Tuesday, October 24, 2017

Review: Women Fighting Back, in Many Glorious Ways

By Ed Malin

Carnival Girls Productions is currently presenting The Werewolf of Washington Heights by Christie Perfetti Williams at The Kraine. Charmaine Broad directs. If you are familiar with the playwright’s work, such as An Appeal To The Woman Of The House, which gained a 2014 NY Innovative Theatre Award, you might be expecting a new slant on civil rights, with strong female characters.  Joy: the new, intriguing play features an all-female cast (even the dance of the werewolves is all-female, as are the empowering quotes from Isadora Duncan and Martha Graham) who are struggling to overcome the many challenges to women and other persecuted groups in the somewhat grim year 2020 C.E.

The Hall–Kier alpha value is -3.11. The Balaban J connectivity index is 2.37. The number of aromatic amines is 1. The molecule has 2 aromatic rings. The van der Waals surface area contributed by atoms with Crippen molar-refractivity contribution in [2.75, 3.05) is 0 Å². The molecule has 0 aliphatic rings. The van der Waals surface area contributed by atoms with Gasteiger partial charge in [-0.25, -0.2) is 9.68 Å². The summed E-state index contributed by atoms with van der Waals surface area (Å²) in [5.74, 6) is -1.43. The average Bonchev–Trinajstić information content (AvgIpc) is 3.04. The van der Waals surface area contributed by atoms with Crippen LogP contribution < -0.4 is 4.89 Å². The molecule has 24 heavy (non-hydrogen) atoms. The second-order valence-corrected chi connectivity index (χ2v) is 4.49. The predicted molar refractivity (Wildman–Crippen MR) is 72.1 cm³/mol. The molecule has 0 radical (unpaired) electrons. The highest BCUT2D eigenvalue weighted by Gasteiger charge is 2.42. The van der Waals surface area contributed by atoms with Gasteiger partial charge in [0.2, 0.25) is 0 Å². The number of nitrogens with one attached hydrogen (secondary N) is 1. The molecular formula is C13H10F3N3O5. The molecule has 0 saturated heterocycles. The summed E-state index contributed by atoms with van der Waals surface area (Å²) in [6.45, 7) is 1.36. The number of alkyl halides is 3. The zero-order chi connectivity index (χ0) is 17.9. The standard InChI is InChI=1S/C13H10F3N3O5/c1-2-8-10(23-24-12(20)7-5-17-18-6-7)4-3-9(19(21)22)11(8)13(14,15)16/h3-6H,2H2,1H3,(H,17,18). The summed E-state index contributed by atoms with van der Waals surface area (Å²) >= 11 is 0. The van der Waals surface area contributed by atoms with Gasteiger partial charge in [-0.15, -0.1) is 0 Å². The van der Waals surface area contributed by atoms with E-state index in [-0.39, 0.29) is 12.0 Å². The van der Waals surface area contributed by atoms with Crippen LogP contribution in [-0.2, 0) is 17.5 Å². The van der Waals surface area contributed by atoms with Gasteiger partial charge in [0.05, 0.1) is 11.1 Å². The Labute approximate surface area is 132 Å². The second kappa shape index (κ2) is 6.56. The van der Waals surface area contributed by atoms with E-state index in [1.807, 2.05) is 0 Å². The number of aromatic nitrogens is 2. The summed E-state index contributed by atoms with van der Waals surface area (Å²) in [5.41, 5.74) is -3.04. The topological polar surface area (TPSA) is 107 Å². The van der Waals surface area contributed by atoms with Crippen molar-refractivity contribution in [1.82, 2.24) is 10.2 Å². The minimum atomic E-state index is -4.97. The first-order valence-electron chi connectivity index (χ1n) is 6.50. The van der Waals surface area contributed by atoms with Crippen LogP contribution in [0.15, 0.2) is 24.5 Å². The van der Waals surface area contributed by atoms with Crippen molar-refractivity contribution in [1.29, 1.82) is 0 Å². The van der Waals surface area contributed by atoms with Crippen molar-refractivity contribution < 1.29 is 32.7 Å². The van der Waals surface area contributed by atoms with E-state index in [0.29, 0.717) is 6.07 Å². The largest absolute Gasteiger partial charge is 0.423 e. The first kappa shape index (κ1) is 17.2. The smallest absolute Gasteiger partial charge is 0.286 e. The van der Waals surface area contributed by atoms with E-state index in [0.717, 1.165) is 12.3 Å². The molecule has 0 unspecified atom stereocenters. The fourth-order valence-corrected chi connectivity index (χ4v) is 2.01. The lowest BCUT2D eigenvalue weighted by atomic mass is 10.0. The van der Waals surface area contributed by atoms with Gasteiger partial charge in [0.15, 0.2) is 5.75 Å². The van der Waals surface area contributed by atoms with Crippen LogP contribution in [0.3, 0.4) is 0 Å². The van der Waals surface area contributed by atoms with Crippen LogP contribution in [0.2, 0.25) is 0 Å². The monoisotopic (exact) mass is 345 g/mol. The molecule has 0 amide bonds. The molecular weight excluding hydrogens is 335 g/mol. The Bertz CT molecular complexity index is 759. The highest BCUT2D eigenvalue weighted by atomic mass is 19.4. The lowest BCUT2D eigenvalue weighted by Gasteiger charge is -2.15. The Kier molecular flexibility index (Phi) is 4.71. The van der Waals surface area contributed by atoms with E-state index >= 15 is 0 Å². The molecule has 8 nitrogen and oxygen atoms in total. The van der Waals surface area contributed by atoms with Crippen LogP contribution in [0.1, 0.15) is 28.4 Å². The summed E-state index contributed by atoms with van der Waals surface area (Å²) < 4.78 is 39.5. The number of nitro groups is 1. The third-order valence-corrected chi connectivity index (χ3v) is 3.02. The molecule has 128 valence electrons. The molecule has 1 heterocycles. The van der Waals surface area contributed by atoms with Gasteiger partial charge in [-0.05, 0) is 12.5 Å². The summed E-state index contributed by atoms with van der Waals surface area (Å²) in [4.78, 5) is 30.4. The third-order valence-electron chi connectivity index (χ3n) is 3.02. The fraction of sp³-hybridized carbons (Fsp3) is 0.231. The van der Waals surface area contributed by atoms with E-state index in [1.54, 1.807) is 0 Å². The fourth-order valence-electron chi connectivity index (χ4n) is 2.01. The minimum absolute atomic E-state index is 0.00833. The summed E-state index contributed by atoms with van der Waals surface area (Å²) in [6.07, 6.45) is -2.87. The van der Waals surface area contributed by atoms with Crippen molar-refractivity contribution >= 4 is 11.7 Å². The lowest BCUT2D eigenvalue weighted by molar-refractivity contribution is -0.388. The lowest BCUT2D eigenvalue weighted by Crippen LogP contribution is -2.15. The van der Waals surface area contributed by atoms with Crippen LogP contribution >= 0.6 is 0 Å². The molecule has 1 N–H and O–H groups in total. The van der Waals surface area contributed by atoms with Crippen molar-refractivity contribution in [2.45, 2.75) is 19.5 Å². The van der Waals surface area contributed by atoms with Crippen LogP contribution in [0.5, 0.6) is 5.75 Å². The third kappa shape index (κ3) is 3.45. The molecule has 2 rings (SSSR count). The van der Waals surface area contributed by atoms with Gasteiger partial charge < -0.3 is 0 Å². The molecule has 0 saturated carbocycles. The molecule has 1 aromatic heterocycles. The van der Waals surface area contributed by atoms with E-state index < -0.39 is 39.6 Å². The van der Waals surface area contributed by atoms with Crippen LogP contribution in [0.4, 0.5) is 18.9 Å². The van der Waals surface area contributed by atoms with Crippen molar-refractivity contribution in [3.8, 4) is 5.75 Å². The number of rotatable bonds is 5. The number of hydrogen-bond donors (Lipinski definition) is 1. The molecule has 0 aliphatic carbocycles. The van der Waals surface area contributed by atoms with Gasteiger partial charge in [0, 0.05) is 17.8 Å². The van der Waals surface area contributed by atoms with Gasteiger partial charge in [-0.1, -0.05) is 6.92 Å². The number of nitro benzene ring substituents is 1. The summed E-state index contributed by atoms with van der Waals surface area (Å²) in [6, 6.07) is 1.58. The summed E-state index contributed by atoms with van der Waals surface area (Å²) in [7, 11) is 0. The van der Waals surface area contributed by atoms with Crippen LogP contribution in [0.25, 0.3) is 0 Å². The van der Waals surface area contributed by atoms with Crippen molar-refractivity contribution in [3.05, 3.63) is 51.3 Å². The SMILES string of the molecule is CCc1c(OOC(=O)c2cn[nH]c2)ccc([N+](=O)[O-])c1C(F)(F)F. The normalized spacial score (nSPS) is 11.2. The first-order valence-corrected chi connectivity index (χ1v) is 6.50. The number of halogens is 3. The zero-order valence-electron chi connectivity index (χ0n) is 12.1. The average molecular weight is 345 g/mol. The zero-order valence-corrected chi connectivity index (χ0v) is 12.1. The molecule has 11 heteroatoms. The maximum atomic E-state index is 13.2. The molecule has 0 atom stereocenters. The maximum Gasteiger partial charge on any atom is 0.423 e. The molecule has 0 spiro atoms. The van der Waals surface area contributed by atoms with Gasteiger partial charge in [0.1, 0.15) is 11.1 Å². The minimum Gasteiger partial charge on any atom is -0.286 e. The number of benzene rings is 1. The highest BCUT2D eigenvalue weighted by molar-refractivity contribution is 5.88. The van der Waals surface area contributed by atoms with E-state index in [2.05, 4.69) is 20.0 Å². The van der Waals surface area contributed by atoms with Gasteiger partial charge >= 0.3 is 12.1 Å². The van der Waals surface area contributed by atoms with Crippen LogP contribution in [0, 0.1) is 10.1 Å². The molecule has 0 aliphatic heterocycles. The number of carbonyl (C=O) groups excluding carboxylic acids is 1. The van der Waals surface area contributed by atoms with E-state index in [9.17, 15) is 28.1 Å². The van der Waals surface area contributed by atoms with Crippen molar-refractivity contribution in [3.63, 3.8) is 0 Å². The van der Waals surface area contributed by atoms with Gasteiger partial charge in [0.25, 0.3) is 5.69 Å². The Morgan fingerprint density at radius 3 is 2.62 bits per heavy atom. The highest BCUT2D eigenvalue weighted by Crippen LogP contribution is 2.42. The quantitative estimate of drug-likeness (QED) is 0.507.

It is New York City just three years from now, with the skyscrapers and the big election looming.  You might not recognize the place (realtors now refer to “Washington Heights” as “Hudson Heights”…“because, you know, white people”).  It’s a world where the public libraries have been closed. There are no more independent theaters, public broadcasting, Pulitzer prizes or non-state journalism. The Patriot Mandate (PAT) ensures the public may only access government-approved information.  Said government is at war, as usual. Immigrants have chip implants and, if they have a criminal record, a visible red tattoo with their PAT number.  The main characters muse “who wants to be Jewish these days.”  The polarization between good and bad is keenly felt, but teenage Maggie Tressider (Pilar Gonzalez), who was born shortly after the September 11th, 2001 attacks, notes that she finds non-committal (“beige”) people kind of boring.  Maggie and her twin sister Mary live with their surgeon mother, Isadora/Izzy (Galit Sperling) and Izzy’s Dominican wife Violet Corona (Stephanie Arnette Johnson) and their aged matriarch, Imogene Tressider (Rosina Fernhof).  Life for the twin girls started with Maggie winding the umbilical cord around Mary in the womb, then a hasty surgical intervention.  It’s what Maggie refers to as a Greek tragedy, and, if you choose to see the sisters as the archetypical Virgin/Magdalene pair, then you might expect them to fulfill such destinies.  However, one recent night both sisters stayed out past curfew and only Maggie was found.  This unusual occurrence for the “perfect” Mary threatens to add even more destabilization to her whole family.  Aunt Trudy Tressider (Melanie Ryan) from New Jersey starts a GoFundMe campaign but can barely keep track of which color ribbon to wear in support of which type of social ill. And then a pair of journalists come to interview everyone who knew Mary.